In what come as reaction, the Federal Government hit back at the Catholic Bishop of Sokoto Diocese, Dr.Matthew Kukah on Saturday for suggesting that there would have been a military coup or a war in the country if a non-Northern Muslim leader had practised a fraction of the alleged nepotism indulged in by President Muhammadu Buhari.
Although the minister mentioned no name in his statement, it was clear he was responding to the issues raised by Kukah in his Christmas message released on Friday.
Several groups and individuals joined the fray on Saturday, some supporting Kukah and others speaking in favour of the President.
The opposition Peoples Democratic Party (PDP) believes that Kukah did not say anything new, and asked the ruling All Progressives Congress (APC) to take the criticism as a wake-up call.
Mohammed, in his statement on Saturday, asked religious leaders in the country to “refrain from stoking the embers of hatred and disunity.”
He warned that “resorting to scorched-earth rhetoric at this time could trigger unintended consequences.”
He said while religious leaders have a responsibility to speak truth to power, such truth must not come “wrapped in anger, hatred, disunity and religious disharmony.”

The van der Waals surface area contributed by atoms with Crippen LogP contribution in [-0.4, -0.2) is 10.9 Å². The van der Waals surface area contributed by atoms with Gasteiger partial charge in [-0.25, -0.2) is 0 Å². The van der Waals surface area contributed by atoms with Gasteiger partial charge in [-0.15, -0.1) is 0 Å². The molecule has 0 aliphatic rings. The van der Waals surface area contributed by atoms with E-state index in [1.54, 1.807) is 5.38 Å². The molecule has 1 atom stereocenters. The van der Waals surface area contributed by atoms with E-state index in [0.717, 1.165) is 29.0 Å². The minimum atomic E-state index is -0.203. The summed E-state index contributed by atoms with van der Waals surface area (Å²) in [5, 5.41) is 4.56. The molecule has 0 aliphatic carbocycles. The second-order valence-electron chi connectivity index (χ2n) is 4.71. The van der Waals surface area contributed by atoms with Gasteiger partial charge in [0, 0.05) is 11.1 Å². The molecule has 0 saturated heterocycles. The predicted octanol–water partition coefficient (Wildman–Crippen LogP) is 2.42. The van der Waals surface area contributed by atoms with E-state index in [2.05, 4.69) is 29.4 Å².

He added: “It is particularly graceless and impious for any religious leader to use the period of Christmas, which is a season of peace, to stoke the embers of hatred, sectarian strife and national disunity.
”Calling for a violent overthrow of a democratically-elected government, no matter how disguised such a call is, and casting a particular religion as violent is not what any religious leader should engage in, and certainly not in a season of peace.
“While some religious leaders, being human, may not be able to disguise their national leadership preference, they should refrain from stigmatising the leader they have never supported anyway, using well-worn and disproved allegations of nepotism or whatever.”
The minister said whatever challenges Nigeria may be going through at this moment can only be tackled when all leaders and indeed all Nigerians come together; not when some people “arrogantly” engage in name-calling and finger-pointing.